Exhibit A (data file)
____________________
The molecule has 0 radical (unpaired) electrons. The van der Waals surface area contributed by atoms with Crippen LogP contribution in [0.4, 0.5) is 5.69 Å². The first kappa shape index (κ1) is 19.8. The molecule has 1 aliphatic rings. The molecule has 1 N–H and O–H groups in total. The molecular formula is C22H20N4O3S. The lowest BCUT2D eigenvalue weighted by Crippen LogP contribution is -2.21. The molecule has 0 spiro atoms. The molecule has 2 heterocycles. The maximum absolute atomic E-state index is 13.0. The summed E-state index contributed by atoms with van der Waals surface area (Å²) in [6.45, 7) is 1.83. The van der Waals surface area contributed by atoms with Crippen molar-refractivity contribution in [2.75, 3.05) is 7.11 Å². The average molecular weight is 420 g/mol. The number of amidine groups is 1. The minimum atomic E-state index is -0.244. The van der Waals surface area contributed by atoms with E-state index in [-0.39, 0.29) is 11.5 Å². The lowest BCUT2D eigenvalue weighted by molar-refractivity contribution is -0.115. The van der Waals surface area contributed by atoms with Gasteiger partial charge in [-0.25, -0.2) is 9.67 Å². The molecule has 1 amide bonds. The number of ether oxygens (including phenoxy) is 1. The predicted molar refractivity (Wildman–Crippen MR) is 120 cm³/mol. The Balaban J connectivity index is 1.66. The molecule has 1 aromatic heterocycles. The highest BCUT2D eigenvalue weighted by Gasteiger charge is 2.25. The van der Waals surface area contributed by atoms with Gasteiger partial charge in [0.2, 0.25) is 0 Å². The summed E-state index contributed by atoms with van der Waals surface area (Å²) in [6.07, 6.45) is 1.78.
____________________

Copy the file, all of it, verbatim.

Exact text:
The molecule has 0 radical (unpaired) electrons. The van der Waals surface area contributed by atoms with Crippen LogP contribution in [0.4, 0.5) is 5.69 Å². The first kappa shape index (κ1) is 19.8. The molecule has 1 aliphatic rings. The molecule has 1 N–H and O–H groups in total. The molecular formula is C22H20N4O3S. The lowest BCUT2D eigenvalue weighted by Crippen LogP contribution is -2.21. The molecule has 0 spiro atoms. The molecule has 2 heterocycles. The maximum absolute atomic E-state index is 13.0. The summed E-state index contributed by atoms with van der Waals surface area (Å²) in [6.45, 7) is 1.83. The van der Waals surface area contributed by atoms with Crippen molar-refractivity contribution in [2.75, 3.05) is 7.11 Å². The average molecular weight is 420 g/mol. The number of amidine groups is 1. The minimum atomic E-state index is -0.244. The van der Waals surface area contributed by atoms with E-state index in [-0.39, 0.29) is 11.5 Å². The lowest BCUT2D eigenvalue weighted by molar-refractivity contribution is -0.115. The van der Waals surface area contributed by atoms with Gasteiger partial charge in [-0.25, -0.2) is 9.67 Å². The molecule has 1 amide bonds. The number of ether oxygens (including phenoxy) is 1. The predicted molar refractivity (Wildman–Crippen MR) is 120 cm³/mol. The Balaban J connectivity index is 1.66. The molecule has 1 aromatic heterocycles. The highest BCUT2D eigenvalue weighted by Gasteiger charge is 2.25. The van der Waals surface area contributed by atoms with Gasteiger partial charge in [0.2, 0.25) is 0 Å². The summed E-state index contributed by atoms with van der Waals surface area (Å²) in [6.07, 6.45) is 1.78.